Fostering Self-Sufficiency With a Smile
To smile, let alone talk, is painful and a stinging blow to any sense of self-confidence.
Such contrasts were an everyday reality for south county native Regina Tomlinson, 26, and a current resident at Laguna Beach’s Friendship Shelter, where homeless adults aim to achieve self-sufficiency. Tomlinson knows the frustration of being unable to absorb or express joy through the simple act of smiling because her dental problems would not allow it.
But thanks to some big-hearted dentists, today, she can flash her pearly whites with pride.
Dentist Elli Abtahi and her office manager, Jodie Goode, remember the day Tomlinson walked into their beach-cottage office on Glenneyre Street, walking distance from the Friendship Shelter, her mouth swollen from eight tooth abscesses, her front teeth missing from a rough life on the streets. Eight extractions, one root canal and a partial denture later, Tomlinson emerged, more prepared to take life by the reins again.
The procedure was underwritten entirely by Abtahi’s office. “We’re just looking to help out and get these people off the street again. Everyone at some point in their life needs a helping hand,” said Abtahi, who graduated from Indiana University’s dental school in 2005 and opened a private practice in Laguna Beach in 2008. “All we’re doing is encouraging them to stand on their own feet. What better way to show this than helping them health-wise?”
For the past two years, raven-haired Abtahi has served as Friendship Shelter’s dental partner, establishing a no-cost service for its ever-changing 32 residents. She has helped at least 30 residents since the start, handling extractions, dentures, emergency situations, root canals, and X-rays. Frequency of visits varies. One month, the compassionate dentist had two or three visits a day.
Starting out was quite simple. “Jodie and I went in there, asked, ‘Is there anything we can do?’ At first, we just opened a little window, but now, the door has blown open,” she said.
At the shelter, retired periodontist Dr. Gene Rathbun assesses residents first. He refers severe or emergency needs—pain, infections, missing teeth—to Abtahi. After squeezing them in through her regular year-round appointments, she decides if they need specialist care from her equally generous associates drawn from throughout south-county.
She and a team of specialists—dentists Millard Roth and Dan Boehne, oral surgeons Nadar Salib and Mary Delsol, Okon Dental Lab, and implant company representatives Danielle Cohen and Jake Thomson—give it their all, from costly root canals to high-tech CT scans, free of charge.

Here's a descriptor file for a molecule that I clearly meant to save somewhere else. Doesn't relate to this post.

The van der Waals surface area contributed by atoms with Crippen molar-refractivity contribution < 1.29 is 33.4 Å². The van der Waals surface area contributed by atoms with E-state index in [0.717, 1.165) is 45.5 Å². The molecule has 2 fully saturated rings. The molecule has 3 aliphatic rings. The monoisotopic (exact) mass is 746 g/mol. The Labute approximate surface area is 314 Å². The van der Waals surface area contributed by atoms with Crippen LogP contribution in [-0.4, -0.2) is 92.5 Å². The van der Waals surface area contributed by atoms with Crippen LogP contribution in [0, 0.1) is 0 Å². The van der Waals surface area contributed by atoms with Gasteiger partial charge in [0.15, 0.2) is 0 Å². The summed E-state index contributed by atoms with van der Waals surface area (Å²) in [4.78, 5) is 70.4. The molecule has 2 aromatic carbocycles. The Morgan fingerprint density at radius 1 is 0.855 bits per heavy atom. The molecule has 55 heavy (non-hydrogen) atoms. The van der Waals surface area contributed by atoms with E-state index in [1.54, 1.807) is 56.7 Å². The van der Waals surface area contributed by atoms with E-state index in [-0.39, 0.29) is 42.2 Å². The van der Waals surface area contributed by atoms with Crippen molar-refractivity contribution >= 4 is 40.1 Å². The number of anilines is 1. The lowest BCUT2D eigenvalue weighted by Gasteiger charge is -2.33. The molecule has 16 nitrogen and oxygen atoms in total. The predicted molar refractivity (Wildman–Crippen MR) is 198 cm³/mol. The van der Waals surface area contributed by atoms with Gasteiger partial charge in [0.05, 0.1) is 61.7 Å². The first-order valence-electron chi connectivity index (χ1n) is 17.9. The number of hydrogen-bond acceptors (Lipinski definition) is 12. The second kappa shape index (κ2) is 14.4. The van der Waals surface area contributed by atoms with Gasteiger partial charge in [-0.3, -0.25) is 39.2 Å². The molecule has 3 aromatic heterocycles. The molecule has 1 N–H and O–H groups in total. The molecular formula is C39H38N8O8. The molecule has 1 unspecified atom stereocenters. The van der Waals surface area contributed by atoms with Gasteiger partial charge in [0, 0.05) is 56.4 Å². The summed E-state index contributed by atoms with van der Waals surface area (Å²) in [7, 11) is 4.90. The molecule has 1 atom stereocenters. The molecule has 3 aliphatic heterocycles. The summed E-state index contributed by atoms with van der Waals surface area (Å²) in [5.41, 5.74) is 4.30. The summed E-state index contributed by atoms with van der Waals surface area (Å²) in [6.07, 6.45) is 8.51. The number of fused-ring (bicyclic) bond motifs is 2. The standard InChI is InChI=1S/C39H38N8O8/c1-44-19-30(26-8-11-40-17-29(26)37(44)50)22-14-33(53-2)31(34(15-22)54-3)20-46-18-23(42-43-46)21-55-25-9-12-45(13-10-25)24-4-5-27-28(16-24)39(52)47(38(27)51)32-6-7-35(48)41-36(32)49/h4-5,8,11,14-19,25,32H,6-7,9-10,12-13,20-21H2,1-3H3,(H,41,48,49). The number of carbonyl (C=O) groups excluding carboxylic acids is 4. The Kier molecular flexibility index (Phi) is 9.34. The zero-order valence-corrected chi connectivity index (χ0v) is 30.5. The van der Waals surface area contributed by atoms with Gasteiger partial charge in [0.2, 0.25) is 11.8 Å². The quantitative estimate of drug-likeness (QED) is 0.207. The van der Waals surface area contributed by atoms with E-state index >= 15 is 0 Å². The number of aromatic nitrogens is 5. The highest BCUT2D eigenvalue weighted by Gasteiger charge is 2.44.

Opened in 1988, Laguna’s nonprofit Friendship Shelter is a place of second chances. Over the last 25 years, it has helped 6,000 people get back on their feet. Local dentist Barbara Hawthorne occasionally provided services to shelter residents over the past seven years, but now residents of its self-sufficiency program, sister shelter in San Clemente, and Henderson House, as well as itinerant homeless people who bed down at the city’s Alternative Sleeping Location in Laguna Canyon can get access to Abtahi’s no-cost dental care. Before this, there never really was an established system for indigents, said Self-Sufficiency Program Manager Analisa Andrus. For medical needs, Friendship Shelter residents are seen at the Laguna Beach Community Clinic in downtown and the government-funded county Medical Services Initiative Program for the poor.
Abtahi attributes the shortfall of general dental care to costly insurance and fear. Dental offices still inspire trepidation in some patients, which explains why her office is purposely designed like a home, complete with different welcome signs and a garden. Most people underestimate the impact of oral health on physical well-being and self-esteem, she said.
“You can’t go out and be engaged in the world without your teeth; that’s the world we live in,” said Friendship Shelter’s Director of Programs Mark Miller, whose responsibilities include operating the city’s homeless shelter. “If you have to spend your life afraid to smile, that eventually starts to eat away at your psyche.”
Rather than establish dental services at a homeless shelter, Miller strongly supports the alliance with Abtahi. “When you look at the idea of helping people integrate back into the community, the idea of them going to a dentist in the community and sitting in a waiting room with other members of the community…lets them feel like they belong somewhere and that people are pulling for them,” he said.
Abtahi affirmed, “We don’t accommodate them any differently than our regular patients. They come in just like everybody else.”
Going forward, Miller envisions a broader alliance involving dental and medical professionals to avert crises situations and move towards prevention. “We don’t need to wait until people are in pain to treat them,” he said. The shelter does actively seek out local practitioners such as Hawthorne to provide dental care. Before Abtahi’s office came into the picture, the shelter had been on the look-out to borrow office space for Rathbun, said Goode.
“One helping hand is like a drop in the ocean, but it’s better than no drop,” said Abtahi. Goode chimed in, “We hope this becomes infectious.”
Tomlinson is proof of the program’s impact. With a new swag in her voice rounded by deeper confidence from within, she beamed, “When I go to interviews, I don’t have to worry about my teeth problems. I’m more excited. I’m more smiling.”